David Griffiths (missionary)

David Griffiths (20 December 1792 – 21 March 1863), was a Welsh Christian missionary and translator in Madagascar.[1] He translated the Bible and other books into the Malagasy language. The Malagasy Bible of 1835 was among the first Bibles to be printed in an African language.

David Griffiths
David Griffiths.png
Born(1792-12-20)20 December 1792
Died21 March 1863(1863-03-21) (aged 70)

Life and workEdit

David Griffiths was born on 20 December 1792 at Cwmhirbryd cottage and reared at nearby Glanmeilwch, Llangadog, Carmarthenshire, in south Wales. He was the son of William Griffith David and his wife Elizabeth. He became a member of the neighbouring Jerusalem Congregational church at Gwynfe in 1810 and soon after began to preach. He conducted a school of his own at Cwmaman in 1811–12. He entered the college at Neuaddlwyd 1812.

He married Mary Griffiths in May 1820. In June 1820, he was sent to Madagascar by the London Missionary Society, as colleague of the Reverend David Jones, who had gone out two years previously.[1] On 27 July he was ordained at Gwynfe and on 25 October sailed with his wife from London. They reached Mauritius on 23 January 1821 and soon afterwards proceeded to Madagascar. Griffiths and Jones founded the first Protestant mission in Madagascar.[1] They preached twice every Sunday and established day and night schools, his wife teaching the girls. In 1824, the schools in the capital numbered 300 scholars, and there were 32 other schools within the country, all of which he visited weekly. Griffiths and Jones devised a Roman-letter alphabet for Malagasy; in 1827 a printing press was obtained, and the following year a catechism, a hymnal, and some schoolbooks were published in Malagasy, and the printing of the Gospel of St. Luke was begun.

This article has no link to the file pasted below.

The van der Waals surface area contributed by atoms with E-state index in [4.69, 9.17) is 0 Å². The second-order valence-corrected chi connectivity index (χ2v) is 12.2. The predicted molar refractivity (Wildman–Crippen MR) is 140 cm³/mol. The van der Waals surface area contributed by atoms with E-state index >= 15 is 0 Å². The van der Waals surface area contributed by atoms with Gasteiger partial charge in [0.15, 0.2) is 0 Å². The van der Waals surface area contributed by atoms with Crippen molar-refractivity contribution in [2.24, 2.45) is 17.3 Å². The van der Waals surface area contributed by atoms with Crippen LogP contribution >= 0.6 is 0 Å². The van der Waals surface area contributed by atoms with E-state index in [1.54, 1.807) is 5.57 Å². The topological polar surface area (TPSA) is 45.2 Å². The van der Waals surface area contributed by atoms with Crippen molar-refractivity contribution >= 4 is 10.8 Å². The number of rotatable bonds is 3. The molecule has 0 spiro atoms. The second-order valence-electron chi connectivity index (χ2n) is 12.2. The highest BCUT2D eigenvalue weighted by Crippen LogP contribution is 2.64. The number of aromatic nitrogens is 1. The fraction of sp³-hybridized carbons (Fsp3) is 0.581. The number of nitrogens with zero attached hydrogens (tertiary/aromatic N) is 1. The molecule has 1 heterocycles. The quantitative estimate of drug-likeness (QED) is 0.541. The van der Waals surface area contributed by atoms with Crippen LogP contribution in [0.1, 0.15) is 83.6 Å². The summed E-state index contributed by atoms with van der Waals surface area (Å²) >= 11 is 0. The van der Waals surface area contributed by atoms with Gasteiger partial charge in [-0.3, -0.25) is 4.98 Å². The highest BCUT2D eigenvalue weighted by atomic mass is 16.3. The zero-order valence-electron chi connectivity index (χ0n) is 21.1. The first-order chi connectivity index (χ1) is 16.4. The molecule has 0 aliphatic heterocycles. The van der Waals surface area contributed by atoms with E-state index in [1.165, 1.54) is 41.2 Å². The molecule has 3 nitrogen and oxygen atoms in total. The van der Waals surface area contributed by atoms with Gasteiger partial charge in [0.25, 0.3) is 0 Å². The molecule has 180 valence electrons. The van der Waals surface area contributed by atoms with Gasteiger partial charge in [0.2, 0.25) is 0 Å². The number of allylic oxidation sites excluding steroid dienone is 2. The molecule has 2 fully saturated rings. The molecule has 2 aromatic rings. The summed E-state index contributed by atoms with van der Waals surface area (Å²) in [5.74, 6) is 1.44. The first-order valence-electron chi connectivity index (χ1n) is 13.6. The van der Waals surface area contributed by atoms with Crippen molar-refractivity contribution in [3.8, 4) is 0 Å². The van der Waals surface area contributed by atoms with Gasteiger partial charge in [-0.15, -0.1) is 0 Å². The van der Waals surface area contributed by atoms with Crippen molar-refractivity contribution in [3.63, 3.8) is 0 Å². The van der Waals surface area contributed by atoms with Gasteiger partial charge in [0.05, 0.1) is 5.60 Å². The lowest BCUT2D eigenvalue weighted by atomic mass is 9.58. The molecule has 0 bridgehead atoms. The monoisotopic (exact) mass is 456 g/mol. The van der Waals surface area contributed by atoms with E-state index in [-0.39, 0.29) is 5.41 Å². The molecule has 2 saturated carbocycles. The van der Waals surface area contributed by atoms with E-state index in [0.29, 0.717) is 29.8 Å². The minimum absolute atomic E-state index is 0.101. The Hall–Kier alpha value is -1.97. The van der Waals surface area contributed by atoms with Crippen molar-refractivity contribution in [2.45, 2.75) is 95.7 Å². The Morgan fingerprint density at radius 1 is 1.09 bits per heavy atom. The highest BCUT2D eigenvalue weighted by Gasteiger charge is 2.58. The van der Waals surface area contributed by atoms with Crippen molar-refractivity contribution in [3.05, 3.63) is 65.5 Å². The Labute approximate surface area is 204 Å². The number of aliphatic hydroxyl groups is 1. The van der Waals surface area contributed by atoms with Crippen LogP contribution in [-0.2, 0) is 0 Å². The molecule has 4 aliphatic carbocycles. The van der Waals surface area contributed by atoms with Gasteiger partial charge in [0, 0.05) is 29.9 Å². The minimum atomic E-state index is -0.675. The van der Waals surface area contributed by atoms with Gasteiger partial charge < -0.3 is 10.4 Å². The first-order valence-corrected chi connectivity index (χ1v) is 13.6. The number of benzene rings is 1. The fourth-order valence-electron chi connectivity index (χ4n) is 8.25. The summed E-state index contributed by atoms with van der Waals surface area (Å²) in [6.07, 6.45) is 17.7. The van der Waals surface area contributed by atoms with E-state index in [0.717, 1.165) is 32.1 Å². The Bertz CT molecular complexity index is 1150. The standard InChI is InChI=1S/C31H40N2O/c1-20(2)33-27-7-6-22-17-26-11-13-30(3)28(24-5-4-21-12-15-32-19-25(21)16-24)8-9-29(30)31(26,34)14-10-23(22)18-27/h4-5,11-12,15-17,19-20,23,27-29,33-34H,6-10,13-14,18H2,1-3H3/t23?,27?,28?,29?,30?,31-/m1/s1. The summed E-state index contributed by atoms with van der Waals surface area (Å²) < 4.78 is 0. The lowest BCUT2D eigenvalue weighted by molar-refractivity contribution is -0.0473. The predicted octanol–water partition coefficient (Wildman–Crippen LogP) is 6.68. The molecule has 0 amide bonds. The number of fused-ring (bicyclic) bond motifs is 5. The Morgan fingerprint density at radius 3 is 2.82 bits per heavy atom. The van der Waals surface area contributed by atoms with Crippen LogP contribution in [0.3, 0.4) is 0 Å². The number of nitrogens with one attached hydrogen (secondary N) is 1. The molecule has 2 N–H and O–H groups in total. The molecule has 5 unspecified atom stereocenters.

In 1828 King Radama I of Madagascar, who had been a friend of the Christian missionaries, died at age 36. A period of confusion followed, and the mission's work was for a time interrupted. In 1830 night-schools, however, were opened for the lowest classes, and the work of the mission generally was continued with success. In 1831, the New Testament was published in Malagasy, and a large part of the Old Testament; the first Bible to be published in an African language.[1] But in the same year the mission experienced many new difficulties. Although the Queen of Madagascar, Ranavalona I, was favourable to the work, her ministers were opposed to it, and the missionaries were ordered to leave. But this order was cancelled, and from 1832 to 1835 the mission was continued successfully.